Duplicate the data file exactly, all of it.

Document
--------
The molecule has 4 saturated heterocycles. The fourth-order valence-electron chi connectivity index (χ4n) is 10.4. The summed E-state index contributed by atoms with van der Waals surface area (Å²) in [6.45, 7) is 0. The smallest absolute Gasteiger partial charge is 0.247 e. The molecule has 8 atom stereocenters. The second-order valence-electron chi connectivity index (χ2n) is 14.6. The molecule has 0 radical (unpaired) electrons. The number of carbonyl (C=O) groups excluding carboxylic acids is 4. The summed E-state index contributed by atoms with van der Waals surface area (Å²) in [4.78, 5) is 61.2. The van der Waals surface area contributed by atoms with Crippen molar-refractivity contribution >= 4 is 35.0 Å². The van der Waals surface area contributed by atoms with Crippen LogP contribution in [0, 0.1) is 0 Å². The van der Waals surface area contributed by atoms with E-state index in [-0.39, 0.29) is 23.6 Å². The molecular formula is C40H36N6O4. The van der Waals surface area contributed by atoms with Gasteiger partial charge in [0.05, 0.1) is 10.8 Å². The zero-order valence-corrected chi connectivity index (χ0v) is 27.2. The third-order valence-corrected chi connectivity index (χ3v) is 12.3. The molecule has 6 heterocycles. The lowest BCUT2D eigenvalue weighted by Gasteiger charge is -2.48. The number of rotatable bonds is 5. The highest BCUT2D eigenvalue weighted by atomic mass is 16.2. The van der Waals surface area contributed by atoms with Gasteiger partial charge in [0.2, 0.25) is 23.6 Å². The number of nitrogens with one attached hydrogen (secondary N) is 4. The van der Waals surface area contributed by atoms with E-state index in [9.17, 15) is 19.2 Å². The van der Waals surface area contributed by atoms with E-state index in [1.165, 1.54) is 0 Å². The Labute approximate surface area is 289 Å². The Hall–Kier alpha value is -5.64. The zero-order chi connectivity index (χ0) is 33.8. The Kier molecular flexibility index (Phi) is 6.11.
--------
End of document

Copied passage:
The molecule has 4 saturated heterocycles. The fourth-order valence-electron chi connectivity index (χ4n) is 10.4. The summed E-state index contributed by atoms with van der Waals surface area (Å²) in [6.45, 7) is 0. The smallest absolute Gasteiger partial charge is 0.247 e. The molecule has 8 atom stereocenters. The second-order valence-electron chi connectivity index (χ2n) is 14.6. The molecule has 0 radical (unpaired) electrons. The number of carbonyl (C=O) groups excluding carboxylic acids is 4. The summed E-state index contributed by atoms with van der Waals surface area (Å²) in [4.78, 5) is 61.2. The van der Waals surface area contributed by atoms with Crippen molar-refractivity contribution >= 4 is 35.0 Å². The van der Waals surface area contributed by atoms with Crippen LogP contribution in [0, 0.1) is 0 Å². The van der Waals surface area contributed by atoms with E-state index in [-0.39, 0.29) is 23.6 Å². The molecular formula is C40H36N6O4. The van der Waals surface area contributed by atoms with Gasteiger partial charge in [0.05, 0.1) is 10.8 Å². The zero-order valence-corrected chi connectivity index (χ0v) is 27.2. The third-order valence-corrected chi connectivity index (χ3v) is 12.3. The molecule has 6 heterocycles. The lowest BCUT2D eigenvalue weighted by Gasteiger charge is -2.48. The number of rotatable bonds is 5. The highest BCUT2D eigenvalue weighted by atomic mass is 16.2. The van der Waals surface area contributed by atoms with Gasteiger partial charge in [0.2, 0.25) is 23.6 Å². The number of nitrogens with one attached hydrogen (secondary N) is 4. The van der Waals surface area contributed by atoms with E-state index in [9.17, 15) is 19.2 Å². The van der Waals surface area contributed by atoms with E-state index in [1.165, 1.54) is 0 Å². The Labute approximate surface area is 289 Å². The Hall–Kier alpha value is -5.64. The zero-order chi connectivity index (χ0) is 33.8. The Kier molecular flexibility index (Phi) is 6.11.